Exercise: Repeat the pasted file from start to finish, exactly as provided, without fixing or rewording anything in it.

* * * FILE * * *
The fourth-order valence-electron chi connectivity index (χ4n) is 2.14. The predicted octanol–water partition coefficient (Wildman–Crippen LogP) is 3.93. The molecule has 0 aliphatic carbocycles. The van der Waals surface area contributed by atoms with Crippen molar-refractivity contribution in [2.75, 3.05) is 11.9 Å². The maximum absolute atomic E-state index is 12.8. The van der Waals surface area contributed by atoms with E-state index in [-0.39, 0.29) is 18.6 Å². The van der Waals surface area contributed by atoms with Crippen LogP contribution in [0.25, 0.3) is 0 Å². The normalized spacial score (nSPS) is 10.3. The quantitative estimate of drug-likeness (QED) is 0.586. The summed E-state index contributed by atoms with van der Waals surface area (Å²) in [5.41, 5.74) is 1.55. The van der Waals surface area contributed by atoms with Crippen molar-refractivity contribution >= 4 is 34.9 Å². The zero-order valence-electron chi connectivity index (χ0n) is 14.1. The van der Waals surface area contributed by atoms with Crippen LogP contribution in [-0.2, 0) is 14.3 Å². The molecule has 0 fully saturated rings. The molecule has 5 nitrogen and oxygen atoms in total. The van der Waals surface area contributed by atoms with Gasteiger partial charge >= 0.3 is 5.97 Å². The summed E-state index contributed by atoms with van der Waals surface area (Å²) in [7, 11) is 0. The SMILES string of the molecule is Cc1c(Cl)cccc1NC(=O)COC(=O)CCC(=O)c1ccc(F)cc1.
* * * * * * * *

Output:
The fourth-order valence-electron chi connectivity index (χ4n) is 2.14. The predicted octanol–water partition coefficient (Wildman–Crippen LogP) is 3.93. The molecule has 0 aliphatic carbocycles. The van der Waals surface area contributed by atoms with Crippen molar-refractivity contribution in [2.75, 3.05) is 11.9 Å². The maximum absolute atomic E-state index is 12.8. The van der Waals surface area contributed by atoms with E-state index in [-0.39, 0.29) is 18.6 Å². The van der Waals surface area contributed by atoms with Crippen LogP contribution in [0.25, 0.3) is 0 Å². The normalized spacial score (nSPS) is 10.3. The quantitative estimate of drug-likeness (QED) is 0.586. The summed E-state index contributed by atoms with van der Waals surface area (Å²) in [5.41, 5.74) is 1.55. The van der Waals surface area contributed by atoms with Crippen molar-refractivity contribution >= 4 is 34.9 Å². The zero-order valence-electron chi connectivity index (χ0n) is 14.1. The van der Waals surface area contributed by atoms with Crippen LogP contribution in [-0.2, 0) is 14.3 Å². The molecule has 0 fully saturated rings. The molecule has 5 nitrogen and oxygen atoms in total. The van der Waals surface area contributed by atoms with Gasteiger partial charge >= 0.3 is 5.97 Å². The summed E-state index contributed by atoms with van der Waals surface area (Å²) in [7, 11) is 0. The SMILES string of the molecule is Cc1c(Cl)cccc1NC(=O)COC(=O)CCC(=O)c1ccc(F)cc1.